to Burbank, CA. The airplane, at the time, was being used
as a demonstrator for Lockheed.
in NC7952 is notable, in that this is the red airplane presently
on display at the National Air & Space
Museum, Washington, DC. It is the airplane Amelia Earhart
later purchased and flew solo on the first trans-Atlantic
flight completed by a woman (May 20-21, 1932). She also flew
it in the first nonstop trans-continental flight by a woman
(Los Angeles to Newark, NJ in August 1932).
His third landing in a Lockheed was in Vega NC504K on
September 10, 1929. He was solo this day, eastbound from
Los Angeles to El Paso, TX.
His fourth landing in a Mexican-registered Vega was in X-ABH-18
on January 29, 1930. Based in Torreon, Mexico, he was westbound
from El Paso, TX to Los Angeles, CA. It was about this time
he worked as a pilot for Theodore
T. Hull, President of Corporacion
Aeronautica de Transportes S.A. (CAT).
His fifth visit was on May 3, 1932 flying Fleet Husky 1 NC8610.
According to the Register he was flying solo eastbound from
Los Angeles, CA to El Paso, TX.
A WORD OR TWO ABOUT INFRASTRUCTURE
Infrastructure is the structure and processes needed to enable an enterprise to work. Bromley had a broad infrastructure in place to support his flights.
Infrastructure is an element often relegated to deep background
in accounts of legendary early flights. Sometimes the preparation
works; sometimes it doesn't. For example, photo, left, shows the three
"City of Tacoma" Lockheeds.
Obviously, the design and manufacture of record attempting
aircraft, testing them, assembling fuel and oil supplies,
weather reporting and navigation planning are all important
parts of the infrastructure for such flights.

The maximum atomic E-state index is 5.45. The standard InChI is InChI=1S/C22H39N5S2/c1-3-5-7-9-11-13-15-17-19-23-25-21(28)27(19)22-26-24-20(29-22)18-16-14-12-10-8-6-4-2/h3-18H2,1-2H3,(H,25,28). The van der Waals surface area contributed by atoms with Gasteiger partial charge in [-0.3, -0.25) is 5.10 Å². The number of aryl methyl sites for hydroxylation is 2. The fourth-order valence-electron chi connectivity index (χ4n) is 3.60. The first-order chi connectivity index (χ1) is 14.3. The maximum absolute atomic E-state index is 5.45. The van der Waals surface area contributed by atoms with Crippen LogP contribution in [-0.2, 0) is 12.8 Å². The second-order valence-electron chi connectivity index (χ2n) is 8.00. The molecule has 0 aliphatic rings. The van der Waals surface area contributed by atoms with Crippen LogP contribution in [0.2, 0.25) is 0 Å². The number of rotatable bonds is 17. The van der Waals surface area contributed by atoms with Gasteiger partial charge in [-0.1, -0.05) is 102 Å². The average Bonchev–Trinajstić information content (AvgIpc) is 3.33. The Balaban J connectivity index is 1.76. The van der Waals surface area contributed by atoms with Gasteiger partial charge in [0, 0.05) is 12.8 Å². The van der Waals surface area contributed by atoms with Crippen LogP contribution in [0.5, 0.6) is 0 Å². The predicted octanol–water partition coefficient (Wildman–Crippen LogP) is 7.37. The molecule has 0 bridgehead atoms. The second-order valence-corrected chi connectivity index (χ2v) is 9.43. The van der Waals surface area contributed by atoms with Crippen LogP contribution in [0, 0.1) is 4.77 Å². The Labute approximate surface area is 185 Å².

But, there is more. In the case of the Bromley/Gatty attempt
of September 1930, The New York Times of September 14, 1930 reports
seven ships were distributed along the Great Circle Route
calculated by Gatty, as well as a short-wave communications
center on the ground in Seattle, and a "compact" radio set
in the airplane.
The Times enumerates, "The...liner Mishima Maru,
which sailed form Yokohama for Seattle Sept. 6, would be
the first ship sighted by Lieut. Bromley....
"Arthur J. Baldwin"...was between 700 and 800 miles out from
Seattle bound for [Seattle] from Nome and was instructed
to keep a lookout for the fliers. Other ships in the path
of the airplane were the Blue Funnel liner
N.Y.K. liner Yokohama Maru, the Canadian pacific liner Empress
of Canada, and the American Mail liner Pesident McKinley."
The American Mail liner was instructed to give weather reports
if the aviators requested them. Of eleven ships reporting
weather conditions in the Pacific that day, all indicated
that the weather was favorable, with westerly winds that
would have pushed the fliers along toward Seattle.
Photo, right, shows the three
"City of Tacoma" Lockheeds after their unsuccessful
lives. At top is the one
that sprayed fuel on Bromley. The middle image is
the one that crashed on a Burbank street. The bottom one is the airplane that crashed and burned in the Mojave Desert, killing pilot H.W. Catlin.
Further, there was the onboard
radio set. Primitive by 21st century standards, the same
NY Times describes, "The radio set with which the plane is
equipped weighs seventy-five pounds complete. The set was
built especially for the flight by Willard F. Hellman of
Los Angeles, who flew with Lieutenant Bromley from Los Angeles
to Tacoma to test the equipment....
"While the plane is in flight the set can send messages
for 3,000 miles and receive for 200 miles. If the plane should
come down, either on land or water, a two-way conversation
could be held within a 3,000 mile radius.
"The set operates on 7.5 watts of power, with one transmitting
and three receiving tubes. The sending wave length is 34.2
meters and the receiving 26 to 48 meters. The call letters
of Bromley's plane are KWIKB.
"In case of a forced landing on the water a collapsible
antenna is provided to be sete [sic] up on poles erected
on the fuselage. While in flight a spool antenna, trailing
from the plane with a three-pound weight at the end, will
"Both Lieutenant Bromley and his navigator, Harold Gatty,
are competent wireless operators."
Regardless of their competence, they would have had a world
of challenge setting up and using a, probably wet, radio
set and setting up a collapsible antenna on a bobbing, barely
floating fuselage, in cold North Pacific waters. We're glad
they made it back to Japan to fly another day. Gatty made
his 15 minutes of fame a couple of years later flying and
navigating around the world with Wiley Post.
UPLOADED: 03/10/06 REVISED: 05/18/07, 12/15/11, 07/09/12, 11/28/13